The mission of the University of Canterbury Clinical Training Programme is to train competent clinical psychologists who can apply and adapt general conceptual and technical skills in diverse professional settings, with clients from diverse cultural backgrounds, and consistent with the Treaty of Waitangi,
The University of Canterbury pioneered clinical psychology training in New Zealand with the establishment of the first Postgraduate Diploma in Clinical Psychology programme in New Zealand in 1962. The programme has developed over time, as have opportunities for graduates, such that University of Canterbury graduates areas of practice have broadened beyond traditional mental health services to include extensions to primary care, general medical, criminal justice, social welfare, education, research and senior administrative/management positions in related areas.
The aim of the University of Canterbury Clinical Psychology programme is to provide a comprehensive integration of academic and practical work, and produce generalists rather than specialists.
General Programme Goals and Philosophy of Education
An effective clinical psychologist possesses a strong professional identity that includes:
- a firm grounding in the science of psychology,
- knowledge of relevant theories of human behaviour and psychopathology,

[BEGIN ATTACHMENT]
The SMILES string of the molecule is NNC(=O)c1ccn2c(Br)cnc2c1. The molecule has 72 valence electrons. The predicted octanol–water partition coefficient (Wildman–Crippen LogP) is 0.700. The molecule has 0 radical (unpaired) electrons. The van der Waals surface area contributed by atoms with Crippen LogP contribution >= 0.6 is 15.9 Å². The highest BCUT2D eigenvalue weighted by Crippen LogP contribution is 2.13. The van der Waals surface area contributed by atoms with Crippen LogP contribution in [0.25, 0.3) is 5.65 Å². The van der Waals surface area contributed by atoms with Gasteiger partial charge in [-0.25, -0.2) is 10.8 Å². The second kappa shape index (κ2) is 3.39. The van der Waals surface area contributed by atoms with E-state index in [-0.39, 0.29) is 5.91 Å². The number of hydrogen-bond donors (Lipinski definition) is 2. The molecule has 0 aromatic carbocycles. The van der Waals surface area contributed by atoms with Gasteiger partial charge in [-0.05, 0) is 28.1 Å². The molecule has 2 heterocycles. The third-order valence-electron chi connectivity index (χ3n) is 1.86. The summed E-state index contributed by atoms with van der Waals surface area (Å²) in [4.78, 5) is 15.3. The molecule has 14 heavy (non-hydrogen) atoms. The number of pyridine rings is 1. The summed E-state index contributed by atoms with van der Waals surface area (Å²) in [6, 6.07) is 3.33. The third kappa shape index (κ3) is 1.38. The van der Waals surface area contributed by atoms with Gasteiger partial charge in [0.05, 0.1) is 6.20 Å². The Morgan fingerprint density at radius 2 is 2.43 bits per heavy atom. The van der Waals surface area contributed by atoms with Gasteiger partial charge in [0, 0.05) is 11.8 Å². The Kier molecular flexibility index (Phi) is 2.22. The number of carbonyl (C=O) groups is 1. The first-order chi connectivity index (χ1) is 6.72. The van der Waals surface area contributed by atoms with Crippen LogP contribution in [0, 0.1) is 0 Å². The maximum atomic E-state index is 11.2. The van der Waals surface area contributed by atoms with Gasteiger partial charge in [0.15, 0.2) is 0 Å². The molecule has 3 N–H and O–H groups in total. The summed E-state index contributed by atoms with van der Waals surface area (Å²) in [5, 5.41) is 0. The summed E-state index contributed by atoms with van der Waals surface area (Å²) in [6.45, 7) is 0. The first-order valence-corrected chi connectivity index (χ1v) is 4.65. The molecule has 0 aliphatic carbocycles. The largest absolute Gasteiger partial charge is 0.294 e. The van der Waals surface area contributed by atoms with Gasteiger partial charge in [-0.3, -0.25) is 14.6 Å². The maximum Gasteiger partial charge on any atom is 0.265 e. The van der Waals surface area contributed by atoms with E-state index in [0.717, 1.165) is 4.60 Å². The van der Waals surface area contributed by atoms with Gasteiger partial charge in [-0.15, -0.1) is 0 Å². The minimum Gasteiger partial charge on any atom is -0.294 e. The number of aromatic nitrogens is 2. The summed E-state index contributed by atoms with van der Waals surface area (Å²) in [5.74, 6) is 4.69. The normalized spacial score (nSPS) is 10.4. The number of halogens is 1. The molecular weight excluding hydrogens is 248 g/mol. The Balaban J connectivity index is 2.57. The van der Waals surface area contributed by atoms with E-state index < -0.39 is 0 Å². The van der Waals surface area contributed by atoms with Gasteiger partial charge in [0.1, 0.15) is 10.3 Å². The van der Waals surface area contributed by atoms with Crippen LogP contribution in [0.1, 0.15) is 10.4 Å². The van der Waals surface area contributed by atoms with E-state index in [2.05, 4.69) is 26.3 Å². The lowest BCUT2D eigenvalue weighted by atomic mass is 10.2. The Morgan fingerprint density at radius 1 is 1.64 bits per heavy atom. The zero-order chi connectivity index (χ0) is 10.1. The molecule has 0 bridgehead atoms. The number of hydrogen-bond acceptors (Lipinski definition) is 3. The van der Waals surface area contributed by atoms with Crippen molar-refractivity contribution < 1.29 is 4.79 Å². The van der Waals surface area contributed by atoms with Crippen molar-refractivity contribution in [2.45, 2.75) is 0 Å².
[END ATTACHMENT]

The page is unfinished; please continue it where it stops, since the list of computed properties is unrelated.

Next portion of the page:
- competence in the application of technical skills that aid in the amelioration of human suffering, and
- awareness of and adherence to the ethical principles of the profession.
Consistent with these goals, a clinical psychologist understands the interactive and mutually informative relationship between science and practice. As such, the educational philosophy of the clinical training programme at the University of Canterbury is consistent with the traditional scientist-practitioner model of clinical training.
Several professional characteristics are integral to all levels of clinical training and are reflected throughout the programme objectives and curriculum. Specifically, a clinical psychologist adapts to societal needs and changes in service delivery, thinks critically, and communicates clearly. In addition, a clinical psychologist contributes to the knowledgebase of psychology, evaluates the effectiveness or professional services, embraces standards of professional ethics, recognises the importance of personal values, and appreciates and respects individual and cultural differences.